Dave Carpenter is a writer and recovering engineer from Fort Collins, Colo. In addition to homebrewing, he enjoys hiking, skiing, traveling, and other gerunds. Follow him online at www.quaffablequips.com.

Edwardsville Fall Beer Festival

Club Members, come out and join us along with Global Brew at the Edwardsville Fall Beer Festival.

On November 10, from 11am to 6pm, Global Brew Tap House & Lounge will host a Fall Beer Festival in the Edwardsville City Park. There is no cover or ticket charge – proceeds from the event will be used to support the local chapter of Habitat for Humanity – Glen Carbon/Edwardsville.

Beer trailers featuring seasonal and special release brews including:

  • Schlafly (featuring TIPA)
  • Boulevard (featuring Smoke Stack Series)
  • 4 Hands
  • Urban Chestnut (featuring Triticum)
  • Goose Island

  • Food tents from Herzog’s Kitchen, Wang Gang, Papa Murphy’s,The Cup and Cleveland-Heath
  • Live music
  • Brewing demonstrations and information from the East Side Brewers

Edwardsville Fall Beer Festival

Ben’s Magical Brew Day at 2nd Shift

Ben's Brew Day @ 2nd Shift

On December 10th, 2011, long-time member Ben Cowan went to New Haven, Missouri, the home of 2nd Shift Brewery. Ben had paid to participate in a weekend brewing experience involving meals, a whole day of brewing experience, lodging, beer tasting, and memories for sure.

2nd Shift is a newer brewery that opened up in the past few years. They currently offer drafts and bottles of IPAs, Belgians, and Stouts. Favorites include Hibiscus Wit, Art of Neurosis, Cat Spit Stout, Unicorn Killer Saison, and LSD (Liquid Spiritual Delight).

Ben drove about an hour and a half to get to New Haven, and the total price for the whole weekend was $250. Ben had a full day of brewing Hibiscus Wit and that was followed by a beer tasting. Second shift offers a manor house to stay in and breakfast was included.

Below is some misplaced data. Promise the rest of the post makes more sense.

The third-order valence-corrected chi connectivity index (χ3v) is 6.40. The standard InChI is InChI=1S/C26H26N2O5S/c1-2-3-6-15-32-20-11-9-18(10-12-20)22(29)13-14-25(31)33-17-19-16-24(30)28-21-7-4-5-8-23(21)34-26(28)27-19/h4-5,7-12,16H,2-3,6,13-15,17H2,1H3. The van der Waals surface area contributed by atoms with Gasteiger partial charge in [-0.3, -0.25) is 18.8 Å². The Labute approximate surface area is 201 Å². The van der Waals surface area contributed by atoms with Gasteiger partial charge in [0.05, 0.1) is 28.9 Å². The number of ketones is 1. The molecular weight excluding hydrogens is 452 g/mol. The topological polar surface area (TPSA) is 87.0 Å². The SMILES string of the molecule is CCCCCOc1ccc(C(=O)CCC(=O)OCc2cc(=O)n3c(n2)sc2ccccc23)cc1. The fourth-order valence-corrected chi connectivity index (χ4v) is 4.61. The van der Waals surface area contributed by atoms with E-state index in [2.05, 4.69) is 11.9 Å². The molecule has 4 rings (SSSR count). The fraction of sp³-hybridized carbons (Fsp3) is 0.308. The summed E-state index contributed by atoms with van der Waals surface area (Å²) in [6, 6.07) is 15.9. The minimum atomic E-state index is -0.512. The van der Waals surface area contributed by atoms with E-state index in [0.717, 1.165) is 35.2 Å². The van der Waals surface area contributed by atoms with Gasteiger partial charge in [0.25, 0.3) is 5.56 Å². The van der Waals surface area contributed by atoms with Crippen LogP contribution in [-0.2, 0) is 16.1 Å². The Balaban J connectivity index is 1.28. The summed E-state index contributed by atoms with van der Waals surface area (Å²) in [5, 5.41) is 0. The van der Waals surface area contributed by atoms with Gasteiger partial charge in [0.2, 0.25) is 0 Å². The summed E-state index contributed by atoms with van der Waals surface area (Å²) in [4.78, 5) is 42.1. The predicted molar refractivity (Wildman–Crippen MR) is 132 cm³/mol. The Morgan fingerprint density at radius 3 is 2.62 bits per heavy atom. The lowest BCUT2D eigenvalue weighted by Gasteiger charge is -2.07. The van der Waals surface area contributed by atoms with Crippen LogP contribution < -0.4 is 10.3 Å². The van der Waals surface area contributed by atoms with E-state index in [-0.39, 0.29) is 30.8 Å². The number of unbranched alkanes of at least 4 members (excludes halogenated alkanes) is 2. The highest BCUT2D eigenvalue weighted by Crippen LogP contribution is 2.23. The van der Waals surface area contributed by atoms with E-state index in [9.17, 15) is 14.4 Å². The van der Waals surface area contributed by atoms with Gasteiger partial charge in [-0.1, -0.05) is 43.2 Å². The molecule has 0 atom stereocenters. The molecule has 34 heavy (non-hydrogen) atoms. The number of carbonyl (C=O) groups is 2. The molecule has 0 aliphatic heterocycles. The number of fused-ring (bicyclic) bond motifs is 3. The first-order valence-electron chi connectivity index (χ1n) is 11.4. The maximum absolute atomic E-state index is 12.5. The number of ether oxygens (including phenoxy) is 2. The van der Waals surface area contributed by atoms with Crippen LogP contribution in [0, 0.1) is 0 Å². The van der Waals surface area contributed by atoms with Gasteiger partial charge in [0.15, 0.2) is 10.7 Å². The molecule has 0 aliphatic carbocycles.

One of the many hints that Ben learned from this experience was about mash pH. A mash pH of under 5.0 will improve beer quality. I am sure that Ben will use this and other lessons learned to improve his brewing techniques. Please feel free to ask Ben of his experience when you see him next!

Ben's Brew Day @ 2nd Shift

Ben's Brew Day @ 2nd Shift

Brewery History

Interested in local brewing history?
Check out the new Brewery History section. Kevin Kious, local beer memorabia collector and author, gave us permission to republish a few articles that he co-wrote along with Donald Roussin. These were originally published in the American Breweriana Journal. 

Current articles cover the following locations:

Kevin is also one of the authors of St. Louis Brews: 200 Years of Brewing in St. Louis, 1809 – 2009, and the office manager at the international headquarters of the Brewery Collectibles Club of America in Fenton, MO. Here is a link to a recent article from the Metro St. Louis Suburban Journals on the BCCA.  http://bit.ly/BCCA20100824